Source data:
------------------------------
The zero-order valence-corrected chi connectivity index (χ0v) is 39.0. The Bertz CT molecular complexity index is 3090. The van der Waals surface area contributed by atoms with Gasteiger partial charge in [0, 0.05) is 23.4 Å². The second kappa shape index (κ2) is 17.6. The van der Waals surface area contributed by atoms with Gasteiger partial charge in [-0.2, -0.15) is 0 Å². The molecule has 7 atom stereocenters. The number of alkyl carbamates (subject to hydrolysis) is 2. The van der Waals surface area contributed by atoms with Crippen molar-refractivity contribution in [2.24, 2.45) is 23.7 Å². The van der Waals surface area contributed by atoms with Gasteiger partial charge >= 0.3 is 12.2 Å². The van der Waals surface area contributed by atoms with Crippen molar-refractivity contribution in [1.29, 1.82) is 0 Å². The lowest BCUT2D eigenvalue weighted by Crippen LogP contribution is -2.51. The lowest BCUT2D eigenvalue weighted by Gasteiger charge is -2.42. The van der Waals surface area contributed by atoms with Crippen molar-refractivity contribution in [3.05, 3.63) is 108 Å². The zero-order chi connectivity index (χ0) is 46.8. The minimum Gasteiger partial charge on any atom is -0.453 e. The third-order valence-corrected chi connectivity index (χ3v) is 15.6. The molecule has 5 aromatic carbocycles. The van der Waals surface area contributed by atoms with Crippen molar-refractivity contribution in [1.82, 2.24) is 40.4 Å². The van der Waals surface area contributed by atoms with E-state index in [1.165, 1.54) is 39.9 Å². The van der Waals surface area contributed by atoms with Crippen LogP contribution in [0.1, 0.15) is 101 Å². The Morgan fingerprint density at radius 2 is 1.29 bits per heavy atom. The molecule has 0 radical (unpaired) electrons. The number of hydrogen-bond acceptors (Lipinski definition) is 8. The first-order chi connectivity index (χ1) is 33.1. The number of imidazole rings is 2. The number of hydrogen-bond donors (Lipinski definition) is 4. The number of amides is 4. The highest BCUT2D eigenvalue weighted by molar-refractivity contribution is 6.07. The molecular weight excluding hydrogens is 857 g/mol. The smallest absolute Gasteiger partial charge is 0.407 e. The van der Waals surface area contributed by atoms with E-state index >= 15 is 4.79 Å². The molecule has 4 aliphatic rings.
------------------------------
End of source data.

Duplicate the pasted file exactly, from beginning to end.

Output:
The zero-order valence-corrected chi connectivity index (χ0v) is 39.0. The Bertz CT molecular complexity index is 3090. The van der Waals surface area contributed by atoms with Gasteiger partial charge in [0, 0.05) is 23.4 Å². The second kappa shape index (κ2) is 17.6. The van der Waals surface area contributed by atoms with Gasteiger partial charge in [-0.2, -0.15) is 0 Å². The molecule has 7 atom stereocenters. The number of alkyl carbamates (subject to hydrolysis) is 2. The van der Waals surface area contributed by atoms with Crippen molar-refractivity contribution in [2.24, 2.45) is 23.7 Å². The van der Waals surface area contributed by atoms with Gasteiger partial charge >= 0.3 is 12.2 Å². The van der Waals surface area contributed by atoms with Crippen molar-refractivity contribution in [1.29, 1.82) is 0 Å². The lowest BCUT2D eigenvalue weighted by Crippen LogP contribution is -2.51. The lowest BCUT2D eigenvalue weighted by Gasteiger charge is -2.42. The van der Waals surface area contributed by atoms with Crippen molar-refractivity contribution in [3.05, 3.63) is 108 Å². The zero-order chi connectivity index (χ0) is 46.8. The minimum Gasteiger partial charge on any atom is -0.453 e. The third-order valence-corrected chi connectivity index (χ3v) is 15.6. The molecule has 5 aromatic carbocycles. The van der Waals surface area contributed by atoms with Crippen molar-refractivity contribution in [1.82, 2.24) is 40.4 Å². The van der Waals surface area contributed by atoms with E-state index in [1.165, 1.54) is 39.9 Å². The van der Waals surface area contributed by atoms with Crippen LogP contribution in [0.1, 0.15) is 101 Å². The Morgan fingerprint density at radius 2 is 1.29 bits per heavy atom. The molecule has 0 radical (unpaired) electrons. The number of hydrogen-bond acceptors (Lipinski definition) is 8. The first-order chi connectivity index (χ1) is 33.1. The number of imidazole rings is 2. The number of hydrogen-bond donors (Lipinski definition) is 4. The number of amides is 4. The highest BCUT2D eigenvalue weighted by molar-refractivity contribution is 6.07. The molecular weight excluding hydrogens is 857 g/mol. The smallest absolute Gasteiger partial charge is 0.407 e. The van der Waals surface area contributed by atoms with E-state index >= 15 is 4.79 Å². The molecule has 4 aliphatic rings.